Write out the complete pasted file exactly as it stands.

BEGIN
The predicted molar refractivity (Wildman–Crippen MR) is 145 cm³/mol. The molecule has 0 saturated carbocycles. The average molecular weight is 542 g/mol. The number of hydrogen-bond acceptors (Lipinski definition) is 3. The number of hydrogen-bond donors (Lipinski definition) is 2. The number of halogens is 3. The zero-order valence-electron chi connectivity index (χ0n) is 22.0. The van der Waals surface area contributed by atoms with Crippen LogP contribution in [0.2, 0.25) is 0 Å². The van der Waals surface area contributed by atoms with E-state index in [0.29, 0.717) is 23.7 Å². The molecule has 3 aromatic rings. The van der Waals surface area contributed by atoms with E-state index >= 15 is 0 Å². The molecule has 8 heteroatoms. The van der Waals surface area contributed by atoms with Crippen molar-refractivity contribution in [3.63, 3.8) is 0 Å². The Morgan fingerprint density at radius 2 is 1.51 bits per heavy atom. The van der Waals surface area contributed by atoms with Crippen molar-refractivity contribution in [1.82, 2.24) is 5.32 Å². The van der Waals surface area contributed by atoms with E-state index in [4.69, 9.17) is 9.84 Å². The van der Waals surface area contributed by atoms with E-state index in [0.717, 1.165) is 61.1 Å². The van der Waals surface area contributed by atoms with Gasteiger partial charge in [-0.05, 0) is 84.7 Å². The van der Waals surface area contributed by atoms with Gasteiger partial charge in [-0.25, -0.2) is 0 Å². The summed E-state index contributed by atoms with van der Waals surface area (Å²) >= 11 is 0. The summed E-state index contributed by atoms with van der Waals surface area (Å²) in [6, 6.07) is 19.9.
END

The predicted molar refractivity (Wildman–Crippen MR) is 145 cm³/mol. The molecule has 0 saturated carbocycles. The average molecular weight is 542 g/mol. The number of hydrogen-bond acceptors (Lipinski definition) is 3. The number of hydrogen-bond donors (Lipinski definition) is 2. The number of halogens is 3. The zero-order valence-electron chi connectivity index (χ0n) is 22.0. The van der Waals surface area contributed by atoms with Crippen LogP contribution in [0.2, 0.25) is 0 Å². The van der Waals surface area contributed by atoms with E-state index in [0.29, 0.717) is 23.7 Å². The molecule has 3 aromatic rings. The van der Waals surface area contributed by atoms with E-state index >= 15 is 0 Å². The molecule has 8 heteroatoms. The van der Waals surface area contributed by atoms with Crippen molar-refractivity contribution in [3.63, 3.8) is 0 Å². The Morgan fingerprint density at radius 2 is 1.51 bits per heavy atom. The van der Waals surface area contributed by atoms with Crippen molar-refractivity contribution in [1.82, 2.24) is 5.32 Å². The van der Waals surface area contributed by atoms with E-state index in [4.69, 9.17) is 9.84 Å². The van der Waals surface area contributed by atoms with E-state index in [0.717, 1.165) is 61.1 Å². The van der Waals surface area contributed by atoms with Gasteiger partial charge in [-0.05, 0) is 84.7 Å². The van der Waals surface area contributed by atoms with Gasteiger partial charge in [-0.25, -0.2) is 0 Å². The summed E-state index contributed by atoms with van der Waals surface area (Å²) >= 11 is 0. The summed E-state index contributed by atoms with van der Waals surface area (Å²) in [6, 6.07) is 19.9.